Oracle FULL OUTER JOIN

Summary: in this tutorial, you will learn how to use the Oracle FULL OUTER JOIN to query data from multiple tables.

Introduction to Oracle FULL OUTER JOIN clause

Suppose you have two tables T1 and T2. The following illustrates the full outer join of the two tables:

SELECT select_list FROM T1 FULL OUTER JOIN T2 ON join_condition;
Code language: SQL (Structured Query Language) (sql)

For each row in the T1 table, the full outer join compares it with every row in the T2 table.

If rows from both tables meet the join_condition, the full outer join includes columns of both rows in the result set. We say that the row in T1 table matches with the row in the T2 table in this case.

If a row from T1 table does not have any matching row from the T2 table, the full outer join will include columns from the T1 table with null values for all columns from the T2 table.

Similarly, if a row in the T2 table that does not have a matching row in the T1 table, the full outer join will include columns from T2 table with the null values for the columns in the T1 table.

Note that the OUTER keyword is optional, therefore, the FULL OUTER JOIN and FULL JOIN are the same.

This Venn diagram illustrates the full outer join of two tables:

Oracle Joins - Full Outer Join

Oracle FULL OUTER JOIN examples

First, create two tables members and projects. Suppose each member can join zero or one project, and each project can have zero or more members:

CREATE TABLE projects( project_id INT GENERATED ALWAYS AS IDENTITY PRIMARY KEY, project_name VARCHAR2(100) NOT NULL ); CREATE TABLE members( member_id INT GENERATED ALWAYS AS IDENTITY PRIMARY KEY, member_name VARCHAR2(100) NOT NULL, project_id INT, FOREIGN KEY (project_id) REFERENCES projects(project_id) );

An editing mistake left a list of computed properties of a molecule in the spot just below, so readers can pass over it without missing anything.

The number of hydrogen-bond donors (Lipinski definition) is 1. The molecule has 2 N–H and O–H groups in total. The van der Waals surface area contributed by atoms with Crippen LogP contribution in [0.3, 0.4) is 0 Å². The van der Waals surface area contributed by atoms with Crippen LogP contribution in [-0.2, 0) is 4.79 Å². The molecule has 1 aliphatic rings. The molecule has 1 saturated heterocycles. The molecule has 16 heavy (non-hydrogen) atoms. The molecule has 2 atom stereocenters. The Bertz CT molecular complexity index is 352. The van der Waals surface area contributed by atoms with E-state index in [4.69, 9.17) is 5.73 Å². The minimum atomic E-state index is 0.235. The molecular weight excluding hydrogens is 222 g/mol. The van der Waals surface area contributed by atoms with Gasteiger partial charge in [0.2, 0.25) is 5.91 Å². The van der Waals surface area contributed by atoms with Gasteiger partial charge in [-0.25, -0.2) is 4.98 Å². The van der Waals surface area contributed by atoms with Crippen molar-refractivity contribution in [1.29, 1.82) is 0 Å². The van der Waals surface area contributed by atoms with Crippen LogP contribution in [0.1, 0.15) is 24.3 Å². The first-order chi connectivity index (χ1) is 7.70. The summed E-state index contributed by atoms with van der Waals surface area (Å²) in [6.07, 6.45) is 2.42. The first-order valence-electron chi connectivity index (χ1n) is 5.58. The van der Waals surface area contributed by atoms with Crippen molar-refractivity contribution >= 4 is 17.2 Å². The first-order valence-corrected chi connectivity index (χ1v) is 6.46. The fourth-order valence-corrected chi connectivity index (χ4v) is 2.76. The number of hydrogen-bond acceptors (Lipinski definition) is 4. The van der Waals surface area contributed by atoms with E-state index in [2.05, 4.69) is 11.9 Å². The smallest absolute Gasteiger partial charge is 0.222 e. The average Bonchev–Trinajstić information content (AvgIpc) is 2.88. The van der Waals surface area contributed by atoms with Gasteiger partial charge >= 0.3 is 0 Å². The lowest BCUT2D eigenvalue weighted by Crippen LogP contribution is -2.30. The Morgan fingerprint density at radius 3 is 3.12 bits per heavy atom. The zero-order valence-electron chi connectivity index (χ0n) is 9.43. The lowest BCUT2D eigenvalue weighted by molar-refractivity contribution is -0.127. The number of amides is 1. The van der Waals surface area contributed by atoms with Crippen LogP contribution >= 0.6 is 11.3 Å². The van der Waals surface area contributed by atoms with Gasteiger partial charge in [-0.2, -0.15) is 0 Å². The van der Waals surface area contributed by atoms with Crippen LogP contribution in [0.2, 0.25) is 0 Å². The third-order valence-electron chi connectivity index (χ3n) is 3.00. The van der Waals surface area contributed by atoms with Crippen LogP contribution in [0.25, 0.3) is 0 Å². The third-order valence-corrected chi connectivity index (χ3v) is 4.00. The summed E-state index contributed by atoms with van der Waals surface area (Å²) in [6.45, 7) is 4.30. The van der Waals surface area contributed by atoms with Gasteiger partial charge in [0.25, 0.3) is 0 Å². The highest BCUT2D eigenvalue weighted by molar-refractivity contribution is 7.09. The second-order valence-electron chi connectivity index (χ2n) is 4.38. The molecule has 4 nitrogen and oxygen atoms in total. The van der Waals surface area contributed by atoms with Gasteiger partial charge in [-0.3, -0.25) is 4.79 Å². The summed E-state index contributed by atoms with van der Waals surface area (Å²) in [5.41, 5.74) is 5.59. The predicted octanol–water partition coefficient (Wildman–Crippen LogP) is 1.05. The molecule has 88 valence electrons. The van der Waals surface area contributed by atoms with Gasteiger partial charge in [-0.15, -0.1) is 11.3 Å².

Code language: SQL (Structured Query Language) (sql)

Second, insert some projects and members into the projects and members tables:

INSERT INTO projects(project_name) VALUES('ERP'); INSERT INTO projects(project_name) VALUES('Sales CRM'); INSERT INTO members(member_name, project_id) VALUES('John Doe',1); INSERT INTO members(member_name, project_id) VALUES ('Jane Doe',1); INSERT INTO members(member_name, project_id) VALUES ('Jack Daniel',null);
Code language: SQL (Structured Query Language) (sql)

Third, use the full outer join to query data from members and projects tables:

SELECT member_name, project_name FROM members m FULL OUTER JOIN projects p ON p.project_id = m.project_id ORDER BY member_name;
Code language: SQL (Structured Query Language) (sql)

Here is the output:

oracle full outer join example

Jack Daniel does not join any project, Jane Doe and John Doe join the ERP project and Sales CRM project has no member.

To find the project that does not have any member, you use the following query:

SELECT project_name, member_name FROM members m FULL OUTER JOIN projects p ON p.project_id = m.project_id WHERE member_name IS NULL ORDER BY member_name;
Code language: SQL (Structured Query Language) (sql)
oracle full outer join with where clause

Similarly, you can find members who do not participate in any project by using the following query:

SELECT member_name, project_name FROM members m FULL OUTER JOIN projects p ON p.project_id = m.project_id WHERE project_name IS NULL ORDER BY member_name;
Code language: SQL (Structured Query Language) (sql)
oracle full outer join with where clause example 2

In this tutorial, you have learned how to use the Oracle FULL OUTER JOIN clause to query data from multiple tables.

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